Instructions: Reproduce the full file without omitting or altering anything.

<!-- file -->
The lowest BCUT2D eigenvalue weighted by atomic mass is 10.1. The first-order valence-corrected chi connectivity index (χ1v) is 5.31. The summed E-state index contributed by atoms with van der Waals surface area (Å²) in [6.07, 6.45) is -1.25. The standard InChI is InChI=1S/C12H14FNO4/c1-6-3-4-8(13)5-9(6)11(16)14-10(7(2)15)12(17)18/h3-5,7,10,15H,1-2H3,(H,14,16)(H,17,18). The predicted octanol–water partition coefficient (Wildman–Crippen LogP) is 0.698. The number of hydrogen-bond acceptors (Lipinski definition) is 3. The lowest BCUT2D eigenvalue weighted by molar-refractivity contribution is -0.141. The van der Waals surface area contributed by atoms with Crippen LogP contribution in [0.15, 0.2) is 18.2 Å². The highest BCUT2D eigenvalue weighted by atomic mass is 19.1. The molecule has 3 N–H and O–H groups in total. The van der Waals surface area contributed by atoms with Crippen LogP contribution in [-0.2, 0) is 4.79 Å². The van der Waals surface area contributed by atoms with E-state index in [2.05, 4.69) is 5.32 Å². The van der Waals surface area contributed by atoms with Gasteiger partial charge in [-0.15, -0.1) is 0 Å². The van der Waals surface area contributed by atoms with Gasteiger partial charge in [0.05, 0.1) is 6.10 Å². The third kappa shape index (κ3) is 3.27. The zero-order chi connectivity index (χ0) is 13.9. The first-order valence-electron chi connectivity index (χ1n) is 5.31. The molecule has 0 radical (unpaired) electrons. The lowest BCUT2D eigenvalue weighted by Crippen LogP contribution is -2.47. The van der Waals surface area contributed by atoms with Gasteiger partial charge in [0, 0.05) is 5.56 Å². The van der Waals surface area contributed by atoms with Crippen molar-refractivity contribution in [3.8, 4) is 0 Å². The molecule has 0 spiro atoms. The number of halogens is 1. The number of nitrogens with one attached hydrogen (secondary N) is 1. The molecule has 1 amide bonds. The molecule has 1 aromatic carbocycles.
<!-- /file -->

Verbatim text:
The lowest BCUT2D eigenvalue weighted by atomic mass is 10.1. The first-order valence-corrected chi connectivity index (χ1v) is 5.31. The summed E-state index contributed by atoms with van der Waals surface area (Å²) in [6.07, 6.45) is -1.25. The standard InChI is InChI=1S/C12H14FNO4/c1-6-3-4-8(13)5-9(6)11(16)14-10(7(2)15)12(17)18/h3-5,7,10,15H,1-2H3,(H,14,16)(H,17,18). The predicted octanol–water partition coefficient (Wildman–Crippen LogP) is 0.698. The number of hydrogen-bond acceptors (Lipinski definition) is 3. The lowest BCUT2D eigenvalue weighted by molar-refractivity contribution is -0.141. The van der Waals surface area contributed by atoms with Crippen LogP contribution in [0.15, 0.2) is 18.2 Å². The highest BCUT2D eigenvalue weighted by atomic mass is 19.1. The molecule has 3 N–H and O–H groups in total. The van der Waals surface area contributed by atoms with Crippen LogP contribution in [-0.2, 0) is 4.79 Å². The van der Waals surface area contributed by atoms with E-state index in [2.05, 4.69) is 5.32 Å². The van der Waals surface area contributed by atoms with Gasteiger partial charge in [-0.15, -0.1) is 0 Å². The van der Waals surface area contributed by atoms with Gasteiger partial charge in [0.05, 0.1) is 6.10 Å². The third kappa shape index (κ3) is 3.27. The zero-order chi connectivity index (χ0) is 13.9. The first-order valence-electron chi connectivity index (χ1n) is 5.31. The molecule has 0 radical (unpaired) electrons. The lowest BCUT2D eigenvalue weighted by Crippen LogP contribution is -2.47. The van der Waals surface area contributed by atoms with Gasteiger partial charge in [0, 0.05) is 5.56 Å². The van der Waals surface area contributed by atoms with Crippen molar-refractivity contribution in [3.8, 4) is 0 Å². The molecule has 0 spiro atoms. The number of halogens is 1. The number of nitrogens with one attached hydrogen (secondary N) is 1. The molecule has 1 amide bonds. The molecule has 1 aromatic carbocycles.